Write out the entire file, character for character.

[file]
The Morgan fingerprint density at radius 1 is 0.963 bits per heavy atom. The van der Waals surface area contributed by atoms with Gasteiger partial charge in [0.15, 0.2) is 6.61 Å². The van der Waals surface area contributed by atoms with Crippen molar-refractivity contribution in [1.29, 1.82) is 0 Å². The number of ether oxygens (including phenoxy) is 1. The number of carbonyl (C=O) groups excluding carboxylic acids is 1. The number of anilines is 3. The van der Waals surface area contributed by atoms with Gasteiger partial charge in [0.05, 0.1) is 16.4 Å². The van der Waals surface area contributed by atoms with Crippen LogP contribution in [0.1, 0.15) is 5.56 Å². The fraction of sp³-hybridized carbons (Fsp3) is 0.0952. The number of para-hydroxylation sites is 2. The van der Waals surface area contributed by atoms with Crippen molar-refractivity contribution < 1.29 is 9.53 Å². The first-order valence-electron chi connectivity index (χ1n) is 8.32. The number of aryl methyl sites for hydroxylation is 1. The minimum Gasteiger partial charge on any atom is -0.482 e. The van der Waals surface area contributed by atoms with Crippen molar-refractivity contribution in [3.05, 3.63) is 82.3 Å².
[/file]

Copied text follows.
The Morgan fingerprint density at radius 1 is 0.963 bits per heavy atom. The van der Waals surface area contributed by atoms with Gasteiger partial charge in [0.15, 0.2) is 6.61 Å². The van der Waals surface area contributed by atoms with Crippen molar-refractivity contribution in [1.29, 1.82) is 0 Å². The number of ether oxygens (including phenoxy) is 1. The number of carbonyl (C=O) groups excluding carboxylic acids is 1. The number of anilines is 3. The van der Waals surface area contributed by atoms with Gasteiger partial charge in [0.05, 0.1) is 16.4 Å². The van der Waals surface area contributed by atoms with Crippen LogP contribution in [0.1, 0.15) is 5.56 Å². The fraction of sp³-hybridized carbons (Fsp3) is 0.0952. The number of para-hydroxylation sites is 2. The van der Waals surface area contributed by atoms with Crippen molar-refractivity contribution < 1.29 is 9.53 Å². The first-order valence-electron chi connectivity index (χ1n) is 8.32. The number of aryl methyl sites for hydroxylation is 1. The minimum Gasteiger partial charge on any atom is -0.482 e. The van der Waals surface area contributed by atoms with Crippen molar-refractivity contribution in [3.05, 3.63) is 82.3 Å².